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CONTENTS · BIBLIOGRAPHIC RECORD
C.N. Douglas, comp.  Forty Thousand Quotations: Prose and Poetical.  1917.
 
W. B. Clulow
 
  A thorough miser must possess considerable strength of character to bear the self-denial imposed by his penuriousness. Equal sacrifices, endured voluntarily in a better cause, would make a saint or a martyr.  1
  After upwards of two thousand years Epicurus has been exonerated from the reproach that the doctrines of his philosophy recommended the pleasures of sensuality and voluptuousness as the chief good. Calumny may rest on genius a considerable part of a world’s duration; what then is the value of fame?  2
  Error is sometimes so nearly allied to truth that it blends with it as imperceptibly as the colors of the rainbow fade into each other.  3
  Fancy has an extensive influence in morals. Some of the most powerful and dangerous feelings in nature, as those of ambition and envy, derive their principal nourishment from a cause apparently so trivial. Its effect on the common affairs of life is greater than might be supposed. Naked reality would scarcely keep the world in motion.  4
  For popular purposes, at least, the aim of literary artists should be similar to that of Rubens in his landscapes, of which, without neglecting the minor traits or finishing, he was chiefly solicitous to present the leading effect, or what we may call the inspiration.  5
  Great books, like large skulls, have often the least brains.  6
  I would rather be the author of one original thought than conqueror of a hundred battles. Yet moral excellence is so much superior to intellectual, that I ought to esteem one virtue more valuable than a hundred original thoughts.  7
  If solitude deprives of the benefit of advice, it also excludes from the mischief of flattery. But the absence of others’ applause is generally supplied by the flattery of one’s own breast.  8
  It is because we have but a small portion of enjoyment ourselves that we feel so little pleasure in the good fortune of others. Is it possible for the happy to be envious?  9
  It is possible to indulge too great contempt for mere success, which is frequently attended with all the practical advantages of merit itself, and with several advantages that merit alone can never command.  10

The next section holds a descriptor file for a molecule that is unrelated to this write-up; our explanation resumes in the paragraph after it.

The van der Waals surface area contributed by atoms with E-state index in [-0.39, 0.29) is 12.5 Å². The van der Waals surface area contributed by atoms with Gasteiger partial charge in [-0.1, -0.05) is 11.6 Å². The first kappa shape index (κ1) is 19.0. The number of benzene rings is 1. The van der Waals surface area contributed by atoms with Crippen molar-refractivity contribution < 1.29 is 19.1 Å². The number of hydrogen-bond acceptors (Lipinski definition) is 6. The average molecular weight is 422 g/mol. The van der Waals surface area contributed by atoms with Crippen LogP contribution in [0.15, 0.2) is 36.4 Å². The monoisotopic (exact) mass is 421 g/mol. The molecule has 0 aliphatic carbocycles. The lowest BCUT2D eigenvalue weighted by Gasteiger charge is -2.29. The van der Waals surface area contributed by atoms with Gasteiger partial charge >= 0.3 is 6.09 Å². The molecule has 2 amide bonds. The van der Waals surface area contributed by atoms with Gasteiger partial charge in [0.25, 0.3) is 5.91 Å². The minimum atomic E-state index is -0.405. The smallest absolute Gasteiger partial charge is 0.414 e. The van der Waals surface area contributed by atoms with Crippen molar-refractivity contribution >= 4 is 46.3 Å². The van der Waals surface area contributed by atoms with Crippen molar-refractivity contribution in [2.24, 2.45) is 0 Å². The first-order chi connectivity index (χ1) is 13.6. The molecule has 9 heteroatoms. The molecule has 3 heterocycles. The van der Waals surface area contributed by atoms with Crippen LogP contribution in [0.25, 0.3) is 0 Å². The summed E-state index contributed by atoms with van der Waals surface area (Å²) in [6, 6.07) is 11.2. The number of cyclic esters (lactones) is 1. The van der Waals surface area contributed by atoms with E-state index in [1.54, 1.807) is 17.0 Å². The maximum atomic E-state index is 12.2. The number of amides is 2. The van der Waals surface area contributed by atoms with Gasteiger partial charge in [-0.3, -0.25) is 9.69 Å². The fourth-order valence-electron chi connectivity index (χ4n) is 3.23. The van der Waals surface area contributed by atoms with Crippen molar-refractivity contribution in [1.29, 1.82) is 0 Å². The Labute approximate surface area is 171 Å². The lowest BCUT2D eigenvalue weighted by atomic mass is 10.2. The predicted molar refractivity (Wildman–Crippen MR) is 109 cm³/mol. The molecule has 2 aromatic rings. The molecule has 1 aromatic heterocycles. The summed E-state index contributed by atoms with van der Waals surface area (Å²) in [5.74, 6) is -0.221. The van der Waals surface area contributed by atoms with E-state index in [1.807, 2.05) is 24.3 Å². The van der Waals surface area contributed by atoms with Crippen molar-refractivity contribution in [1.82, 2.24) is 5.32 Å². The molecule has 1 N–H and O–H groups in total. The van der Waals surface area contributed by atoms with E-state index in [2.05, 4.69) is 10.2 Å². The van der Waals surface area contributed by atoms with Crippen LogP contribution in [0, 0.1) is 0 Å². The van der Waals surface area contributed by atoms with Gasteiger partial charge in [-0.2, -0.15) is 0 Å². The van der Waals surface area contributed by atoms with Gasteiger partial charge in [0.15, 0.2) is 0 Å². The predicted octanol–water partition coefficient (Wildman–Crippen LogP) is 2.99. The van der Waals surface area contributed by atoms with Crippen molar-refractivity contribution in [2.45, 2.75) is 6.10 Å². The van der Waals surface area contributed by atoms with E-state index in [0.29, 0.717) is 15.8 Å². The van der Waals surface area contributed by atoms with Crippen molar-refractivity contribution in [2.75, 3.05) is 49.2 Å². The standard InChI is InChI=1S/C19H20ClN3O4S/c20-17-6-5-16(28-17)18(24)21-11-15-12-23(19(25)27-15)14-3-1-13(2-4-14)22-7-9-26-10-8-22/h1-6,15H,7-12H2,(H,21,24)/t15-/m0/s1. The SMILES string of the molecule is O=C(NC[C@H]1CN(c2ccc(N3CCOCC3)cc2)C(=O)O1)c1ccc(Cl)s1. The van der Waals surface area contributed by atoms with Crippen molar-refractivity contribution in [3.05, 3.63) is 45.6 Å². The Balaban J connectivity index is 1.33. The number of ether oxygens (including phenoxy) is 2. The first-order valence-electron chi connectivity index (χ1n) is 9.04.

Local esteem is far more conducive to happiness than general reputation. The latter may be compared to the fixed stars which glimmer so remotely as to afford little light and no warmth. The former is like the sun, each day shedding his prolific and cheering beams.  11
  Man often acquires just so much knowledge as to discover his ignorance, and attains so much experience as to regret his follies, and then dies.  12
  Many of the finest and most interesting emotions perish forever, because too complex and fugitive for expression. Of all things relating to man, his feelings are perhaps the most evanescent, the greater part dying in the moment of their birth. But while emotions perish, thought blended in diction is immortal.  13
  Method and punctuality are so little natural to man that where they exist they are commonly the effect of education or discipline.  14
  Nothing so much convinces me of the boundlessness of the human mind as its operations in dreaming.  15
  Philosophy abounds more than philosophers, and learning more than learned men.  16
  Scandal is the sport of its authors, the dread of fools, and the contempt of the wise.  17
  The ancient practice of allowing land to remain fallow for a season is now exploded, and a succession of different crops found preferable. The case is similar with regard to the understanding, which is more relieved by change of study than by total inactivity.  18
  The Chinese, whom it might be well to disparage less and imitate more, seem almost the only people among whom learning and merit have the ascendency, and wealth is not the standard of estimation.  19
  The effusions of genius are entitled to admiration rather than applause, as they are chiefly the effect of natural endowment, and sometimes appear to be almost involuntary.  20
 
 
  The fame which bids fair to live the longest resembles that which Horace attributes to Marcellus, whose progress he compares to the silent, imperceptible growth of a tree.  21
  There is such a delusion as evinces itself in cool vehemence; and it is the most dangerous of all expressions of fanaticism.  22
  Time sheds a softness on remote objects or events, as local distance imparts to the landscape a smoothness and mellowness which disappear on a nearer approach.  23
  Topics of conversation among the multitude are generally persons, sometimes things, scarcely ever principles.  24
 
 
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